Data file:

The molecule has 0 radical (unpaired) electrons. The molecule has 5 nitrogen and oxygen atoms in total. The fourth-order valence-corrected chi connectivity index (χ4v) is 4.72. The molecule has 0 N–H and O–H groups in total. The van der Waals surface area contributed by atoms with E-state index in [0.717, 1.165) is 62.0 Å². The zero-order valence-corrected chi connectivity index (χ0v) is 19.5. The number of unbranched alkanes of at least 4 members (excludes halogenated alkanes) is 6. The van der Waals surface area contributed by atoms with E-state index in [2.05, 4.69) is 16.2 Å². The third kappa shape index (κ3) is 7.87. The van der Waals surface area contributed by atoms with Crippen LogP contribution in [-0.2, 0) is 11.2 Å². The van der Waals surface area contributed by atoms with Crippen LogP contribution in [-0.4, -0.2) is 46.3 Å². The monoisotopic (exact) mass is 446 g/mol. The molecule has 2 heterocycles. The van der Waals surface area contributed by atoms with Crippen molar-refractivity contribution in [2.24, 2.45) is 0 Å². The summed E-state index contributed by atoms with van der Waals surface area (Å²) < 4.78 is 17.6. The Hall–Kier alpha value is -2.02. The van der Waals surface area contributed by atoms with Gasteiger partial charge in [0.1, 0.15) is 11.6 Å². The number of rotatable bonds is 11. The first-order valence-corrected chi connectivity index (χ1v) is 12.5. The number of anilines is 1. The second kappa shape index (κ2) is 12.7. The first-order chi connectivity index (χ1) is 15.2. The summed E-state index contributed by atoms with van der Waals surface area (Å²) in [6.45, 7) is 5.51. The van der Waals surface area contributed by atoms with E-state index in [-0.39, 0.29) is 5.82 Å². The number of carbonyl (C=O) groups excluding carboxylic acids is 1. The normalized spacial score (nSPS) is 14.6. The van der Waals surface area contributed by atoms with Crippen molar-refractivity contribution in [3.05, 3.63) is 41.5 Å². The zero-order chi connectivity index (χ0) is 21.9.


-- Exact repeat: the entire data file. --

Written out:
The molecule has 0 radical (unpaired) electrons. The molecule has 5 nitrogen and oxygen atoms in total. The fourth-order valence-corrected chi connectivity index (χ4v) is 4.72. The molecule has 0 N–H and O–H groups in total. The van der Waals surface area contributed by atoms with E-state index in [0.717, 1.165) is 62.0 Å². The zero-order valence-corrected chi connectivity index (χ0v) is 19.5. The number of unbranched alkanes of at least 4 members (excludes halogenated alkanes) is 6. The van der Waals surface area contributed by atoms with E-state index in [2.05, 4.69) is 16.2 Å². The third kappa shape index (κ3) is 7.87. The van der Waals surface area contributed by atoms with Crippen LogP contribution in [-0.2, 0) is 11.2 Å². The van der Waals surface area contributed by atoms with Crippen LogP contribution in [-0.4, -0.2) is 46.3 Å². The monoisotopic (exact) mass is 446 g/mol. The molecule has 2 heterocycles. The van der Waals surface area contributed by atoms with Crippen molar-refractivity contribution in [2.24, 2.45) is 0 Å². The summed E-state index contributed by atoms with van der Waals surface area (Å²) < 4.78 is 17.6. The Hall–Kier alpha value is -2.02. The van der Waals surface area contributed by atoms with Gasteiger partial charge in [0.1, 0.15) is 11.6 Å². The number of rotatable bonds is 11. The first-order valence-corrected chi connectivity index (χ1v) is 12.5. The number of anilines is 1. The second kappa shape index (κ2) is 12.7. The first-order chi connectivity index (χ1) is 15.2. The summed E-state index contributed by atoms with van der Waals surface area (Å²) in [6.45, 7) is 5.51. The van der Waals surface area contributed by atoms with E-state index in [-0.39, 0.29) is 5.82 Å². The number of carbonyl (C=O) groups excluding carboxylic acids is 1. The normalized spacial score (nSPS) is 14.6. The van der Waals surface area contributed by atoms with Crippen molar-refractivity contribution in [3.05, 3.63) is 41.5 Å². The zero-order chi connectivity index (χ0) is 21.9.